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Hopes for the next Senedd term – RNIB

May 4th 2021

The RNIB hopes that by the end of the next term, the days of inaccessibility and exclusion for disabled people will be well and truly behind us

Photo by Yan Krukov from Pexels

The task ahead of this Senedd will be to build Wales back from the unprecedented events that preceded it. As we look to the future, the key question for the next Welsh Parliament will be: How can we create a new normal that works for everybody? In our manifesto, ‘A Wales Without Barriers’, RNIB Cymru set out the key steps needed to make Wales a more inclusive society for blind and partially sighted people. A society that enables people to live independently, that is designed with them in mind, and which values their voices in decision making processes. A recurring theme in our manifesto is ‘accessibility’. A word that means many things to many people. It could be audio announcements on a local bus service, unobstructed streets with pedestrian controlled crossings or a website that works perfectly with a screen reader. In essence, what we want is a Wales in which accessibility is the norm, not the exception. At the most basic level we believe that blind and partially sighted people should routinely receive important information from their public services in a format that they are able to access. Braille and large print are just some of the ways people can access information. Audio and new assistive technologies enable people to take control of their lives and retain their independence.

But Covid-19 has shone light on the fact that current systems aren’t fit for purpose. Early in the pandemic, the 130,000 people most at risk of serious illness were sent a shielding letter with instructions about what to do to keep themselves and their families safe. But despite a legal duty for public bodies to provide information in accessible formats for those that need them, these letters were sent out in a single, standard print format. This meant that many blind and partially sighted people had to rely on others to find out if they should be shielding. At a time of unprecedented restrictions on face to face contact, this was a source of extreme anxiety. Now, it could be argued that accessibility had to be deprioritised in favour of expediency, given the constraints of having to react to a completely new and unknown virus in an incredibly tight timeframe. But this experience was by no means a one off for people with sight loss. Before and during the pandemic, people regularly receive important information like hospital appointment letters, test results and communications from their local council in formats that they were not able to read.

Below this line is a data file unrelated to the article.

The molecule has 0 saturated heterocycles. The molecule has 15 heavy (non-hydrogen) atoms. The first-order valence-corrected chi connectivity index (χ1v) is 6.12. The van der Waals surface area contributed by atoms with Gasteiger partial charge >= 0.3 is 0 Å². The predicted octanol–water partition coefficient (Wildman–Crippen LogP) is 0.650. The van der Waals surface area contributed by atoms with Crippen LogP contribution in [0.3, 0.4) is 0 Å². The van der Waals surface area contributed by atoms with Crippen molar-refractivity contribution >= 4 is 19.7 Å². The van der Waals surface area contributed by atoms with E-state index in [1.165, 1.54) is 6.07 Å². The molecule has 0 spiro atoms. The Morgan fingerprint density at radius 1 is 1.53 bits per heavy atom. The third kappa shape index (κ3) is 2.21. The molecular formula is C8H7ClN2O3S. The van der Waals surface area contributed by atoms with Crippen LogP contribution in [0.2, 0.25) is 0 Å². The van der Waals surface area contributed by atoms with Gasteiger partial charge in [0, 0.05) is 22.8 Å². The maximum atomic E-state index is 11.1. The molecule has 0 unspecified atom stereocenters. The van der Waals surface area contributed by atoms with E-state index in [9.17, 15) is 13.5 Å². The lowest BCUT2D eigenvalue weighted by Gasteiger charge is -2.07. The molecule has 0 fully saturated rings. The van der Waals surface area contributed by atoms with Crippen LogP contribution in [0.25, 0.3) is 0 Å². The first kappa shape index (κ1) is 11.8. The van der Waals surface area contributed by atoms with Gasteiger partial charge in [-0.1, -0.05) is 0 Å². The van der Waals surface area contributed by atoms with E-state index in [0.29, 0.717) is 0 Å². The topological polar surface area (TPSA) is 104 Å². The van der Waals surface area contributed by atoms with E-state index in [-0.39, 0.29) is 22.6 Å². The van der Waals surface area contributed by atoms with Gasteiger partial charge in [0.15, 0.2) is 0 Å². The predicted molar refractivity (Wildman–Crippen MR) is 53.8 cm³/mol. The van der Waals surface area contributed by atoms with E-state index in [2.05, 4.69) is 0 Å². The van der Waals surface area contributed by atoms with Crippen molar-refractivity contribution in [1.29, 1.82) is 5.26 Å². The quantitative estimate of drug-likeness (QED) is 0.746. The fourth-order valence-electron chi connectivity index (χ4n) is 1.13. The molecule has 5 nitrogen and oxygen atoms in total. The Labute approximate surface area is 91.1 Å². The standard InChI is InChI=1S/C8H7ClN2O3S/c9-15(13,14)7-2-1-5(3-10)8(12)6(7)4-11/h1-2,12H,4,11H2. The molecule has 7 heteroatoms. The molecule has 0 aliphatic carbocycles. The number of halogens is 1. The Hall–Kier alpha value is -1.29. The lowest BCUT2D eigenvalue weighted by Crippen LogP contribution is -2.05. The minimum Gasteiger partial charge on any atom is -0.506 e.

Our research found that one in four blind and partially sighted people struggled to access written information about Covid-19 during the first lockdown. Less than half of blind voters were able to read any information about the 2019 General Election sent to them by their local council. More recently, as Wales rolls out its vaccination programme, people are still not receiving their letters in their preferred format forcing them to find their own work arounds in order to make their appointments. Our service users report asking for alternative versions of leaflets at vaccination centres, only to be told these are not available. In terms of accessible information, the actions needed to address this are relatively straightforward and practical, the costs relatively modest, but the gains for society would be far-reaching and profound.

Covid-19 is not a great leveller. Socio-economic factors such as discrimination, poor housing, poverty, employment status, and the inaccessibility of public services significantly increase the likelihood of ill-health and death. Recent data showed that just under seven in every ten deaths (68%) from Covid-19 were among disabled people in Wales. The pandemic has demonstrated the imperative need for a renewed focus on tackling health inequalities. We hope that by the end of the next term, the days of inaccessibility and exclusion for disabled people are well and truly behind us.

Nathan Owen is Policy and Public Affairs Manager for RNIB (Royal National Institute of Blind People)

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